Like other cookie dough, this one is very versatile and can  be filled in several ways. Here I used two completely different fillings: half cookies were rolled in sliced almonds and filled with citrus marmalade (in particular I used clementine and cranberry marmalade by Baker & Spice) while the other half was partially baked then filled with chocolate and hazelnut spread (I used my homemade, for the recipe check here). But it is possible to fill them in countless other ways: jam of any flavor, honey (possibly same flavor used for the dough, and fill after baking), chocolate ganache, lemon/citrus curd (both after baking), or other spreads. Also you can roll them in other types of chopped nuts, possibly depending on the filling chosen: for instance hazelnuts go well with chocolate and hazelnut spread, pistachios with some type of jam (like raspberry or strawberry) or with white chocolate ganache, almonds / walnuts / pecans with dark chocolate ganache. 
Honey thumbprint cookies

Honey thumbprint cookies
makes 25-26 cookies
For the cookies
300 g all purpose flour, sifted
100 g butter, softened
2 heaped tablespoons honey (I used Yemeni honey)
1 large egg, separated
seed of 1/2 vanilla pod (or 1 tsp pure vanilla extract)
1 teaspoon cold water (or more if necessary)
1 pinch fleur de sel (or sea salt)
For the filling
50 -60 g sliced almonds + orange/citrus marmalade (or another flavor of your liking)
chocolate hazelnut spread (I used homemade spread: recipe here)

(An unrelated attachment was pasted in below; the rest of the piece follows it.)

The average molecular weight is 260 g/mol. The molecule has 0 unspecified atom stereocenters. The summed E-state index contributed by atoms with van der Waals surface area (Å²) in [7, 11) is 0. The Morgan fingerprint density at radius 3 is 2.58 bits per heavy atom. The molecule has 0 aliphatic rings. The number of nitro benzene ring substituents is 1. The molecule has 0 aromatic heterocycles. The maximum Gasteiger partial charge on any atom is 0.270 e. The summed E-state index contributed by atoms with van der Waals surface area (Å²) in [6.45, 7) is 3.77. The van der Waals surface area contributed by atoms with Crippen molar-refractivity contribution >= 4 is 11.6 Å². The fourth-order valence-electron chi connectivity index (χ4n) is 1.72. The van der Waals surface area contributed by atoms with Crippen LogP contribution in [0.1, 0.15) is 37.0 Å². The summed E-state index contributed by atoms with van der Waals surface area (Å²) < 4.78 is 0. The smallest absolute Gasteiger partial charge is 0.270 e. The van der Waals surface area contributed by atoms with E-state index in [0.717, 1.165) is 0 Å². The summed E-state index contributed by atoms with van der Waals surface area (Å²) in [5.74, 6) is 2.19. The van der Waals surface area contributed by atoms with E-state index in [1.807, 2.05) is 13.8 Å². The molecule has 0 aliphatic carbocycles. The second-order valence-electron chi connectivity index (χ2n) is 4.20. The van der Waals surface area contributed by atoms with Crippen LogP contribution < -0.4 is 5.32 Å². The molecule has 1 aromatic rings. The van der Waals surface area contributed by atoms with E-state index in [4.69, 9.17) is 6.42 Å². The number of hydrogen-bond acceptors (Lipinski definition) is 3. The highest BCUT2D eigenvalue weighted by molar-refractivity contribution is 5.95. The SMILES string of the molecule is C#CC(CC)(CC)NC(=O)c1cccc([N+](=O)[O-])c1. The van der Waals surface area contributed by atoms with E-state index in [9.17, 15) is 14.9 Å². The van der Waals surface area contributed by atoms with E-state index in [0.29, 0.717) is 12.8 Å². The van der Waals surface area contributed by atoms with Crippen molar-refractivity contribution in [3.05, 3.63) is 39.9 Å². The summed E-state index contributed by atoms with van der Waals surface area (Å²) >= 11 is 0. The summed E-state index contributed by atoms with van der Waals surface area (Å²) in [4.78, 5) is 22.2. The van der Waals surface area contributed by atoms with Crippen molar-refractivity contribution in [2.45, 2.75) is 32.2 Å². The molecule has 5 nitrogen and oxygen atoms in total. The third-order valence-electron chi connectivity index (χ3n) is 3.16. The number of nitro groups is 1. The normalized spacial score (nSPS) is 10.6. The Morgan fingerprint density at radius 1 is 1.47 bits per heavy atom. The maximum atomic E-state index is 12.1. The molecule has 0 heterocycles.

Preheat the oven to 175°C (325 °F).
Place almond on a plate and set aside. Line a baking tray with parchment paper.
In a medium mixing bowl whisk the soft butter and honey until pale and fluffy, then add the egg yolk and vanilla and combine. Add salt, sifted flour and 1 teaspoon cold water and mix until well incorporated  - add more water, few drops at a time, if the dough is too crumbly (on the contrary if the dough is too sticky, add a little more flour).
Roll the dough into 25-26 even balls. Place half of the prepared balls, evenly spaced, on the prepared baking sheet.
Honey thumbprint cookies

Lightly whisk egg white. Dip the remaining half of the cookies into egg white, and roll in sliced almonds. As soon as you prepare each ball, transfer to the prepared baking sheet. Gently press center of each ball with your thumb or the handle hand of a wooden spoon. Spoon a small amount of jam into the indentation of the almond covered cookies.
Bake for about 10 minutes, then remove from the oven and spoon the chocolate spread into the indentation of the "empty" cookies (if necessary press again the indentation with the handle end of a wooden spoon) and bake for another 5 minutes, until pale golden.  Transfer sheets to wire racks, and let cool.
These cookies keep well at room temperature, in a airtight container, for 3 days.
Notes
·         The dough can be prepared in advance and refrigerated for 2 to 3 days
·         As for the filling, these cookies are very versatile: I filled them in two different ways but you can fill them all with jam or chocolate spread, you can omit almond crust or add a crust of chopped hazelnut to cookies filled with chocolate spread, you can choose a different jam or, finally, you can add a different filling, for instance lemon curd or chocolate ganache (in  this case add the filling after cookies are baked and cooled)    

Honey thumbprint cookies